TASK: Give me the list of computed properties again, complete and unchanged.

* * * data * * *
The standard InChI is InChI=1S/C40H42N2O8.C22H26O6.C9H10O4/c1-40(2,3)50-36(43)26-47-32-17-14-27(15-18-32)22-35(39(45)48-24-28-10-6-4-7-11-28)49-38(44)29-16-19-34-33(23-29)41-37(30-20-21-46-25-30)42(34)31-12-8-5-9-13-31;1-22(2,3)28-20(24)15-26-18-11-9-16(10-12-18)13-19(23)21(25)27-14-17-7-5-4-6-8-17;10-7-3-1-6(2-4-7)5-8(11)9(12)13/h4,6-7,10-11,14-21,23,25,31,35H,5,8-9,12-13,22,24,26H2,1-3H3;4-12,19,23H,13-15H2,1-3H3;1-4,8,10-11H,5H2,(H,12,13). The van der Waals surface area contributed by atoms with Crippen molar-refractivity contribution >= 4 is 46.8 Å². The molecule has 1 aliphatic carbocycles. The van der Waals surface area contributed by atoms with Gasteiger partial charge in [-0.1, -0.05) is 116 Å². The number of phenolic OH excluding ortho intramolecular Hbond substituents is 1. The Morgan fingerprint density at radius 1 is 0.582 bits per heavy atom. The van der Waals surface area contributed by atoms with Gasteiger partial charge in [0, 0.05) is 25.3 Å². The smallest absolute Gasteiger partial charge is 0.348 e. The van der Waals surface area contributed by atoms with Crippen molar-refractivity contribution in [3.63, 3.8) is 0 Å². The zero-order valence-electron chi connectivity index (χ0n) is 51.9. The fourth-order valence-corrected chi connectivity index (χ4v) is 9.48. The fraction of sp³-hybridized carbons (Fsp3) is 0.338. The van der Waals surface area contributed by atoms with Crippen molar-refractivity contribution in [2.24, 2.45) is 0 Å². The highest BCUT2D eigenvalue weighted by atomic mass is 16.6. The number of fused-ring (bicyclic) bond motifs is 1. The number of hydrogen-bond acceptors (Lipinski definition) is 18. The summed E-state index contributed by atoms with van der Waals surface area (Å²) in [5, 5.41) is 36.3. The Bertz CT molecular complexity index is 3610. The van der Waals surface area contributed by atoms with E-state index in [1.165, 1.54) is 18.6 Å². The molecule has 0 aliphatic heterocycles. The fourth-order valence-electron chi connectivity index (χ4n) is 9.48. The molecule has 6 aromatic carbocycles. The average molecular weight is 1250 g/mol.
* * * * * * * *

The standard InChI is InChI=1S/C40H42N2O8.C22H26O6.C9H10O4/c1-40(2,3)50-36(43)26-47-32-17-14-27(15-18-32)22-35(39(45)48-24-28-10-6-4-7-11-28)49-38(44)29-16-19-34-33(23-29)41-37(30-20-21-46-25-30)42(34)31-12-8-5-9-13-31;1-22(2,3)28-20(24)15-26-18-11-9-16(10-12-18)13-19(23)21(25)27-14-17-7-5-4-6-8-17;10-7-3-1-6(2-4-7)5-8(11)9(12)13/h4,6-7,10-11,14-21,23,25,31,35H,5,8-9,12-13,22,24,26H2,1-3H3;4-12,19,23H,13-15H2,1-3H3;1-4,8,10-11H,5H2,(H,12,13). The van der Waals surface area contributed by atoms with Crippen molar-refractivity contribution >= 4 is 46.8 Å². The molecule has 1 aliphatic carbocycles. The van der Waals surface area contributed by atoms with Gasteiger partial charge in [-0.1, -0.05) is 116 Å². The number of phenolic OH excluding ortho intramolecular Hbond substituents is 1. The Morgan fingerprint density at radius 1 is 0.582 bits per heavy atom. The van der Waals surface area contributed by atoms with Gasteiger partial charge in [0, 0.05) is 25.3 Å². The smallest absolute Gasteiger partial charge is 0.348 e. The van der Waals surface area contributed by atoms with Crippen molar-refractivity contribution in [3.63, 3.8) is 0 Å². The zero-order valence-electron chi connectivity index (χ0n) is 51.9. The fourth-order valence-corrected chi connectivity index (χ4v) is 9.48. The fraction of sp³-hybridized carbons (Fsp3) is 0.338. The van der Waals surface area contributed by atoms with Crippen molar-refractivity contribution in [2.24, 2.45) is 0 Å². The highest BCUT2D eigenvalue weighted by atomic mass is 16.6. The number of fused-ring (bicyclic) bond motifs is 1. The number of hydrogen-bond acceptors (Lipinski definition) is 18. The summed E-state index contributed by atoms with van der Waals surface area (Å²) in [5, 5.41) is 36.3. The Bertz CT molecular complexity index is 3610. The van der Waals surface area contributed by atoms with E-state index in [1.165, 1.54) is 18.6 Å². The molecule has 0 aliphatic heterocycles. The fourth-order valence-electron chi connectivity index (χ4n) is 9.48. The molecule has 6 aromatic carbocycles. The average molecular weight is 1250 g/mol.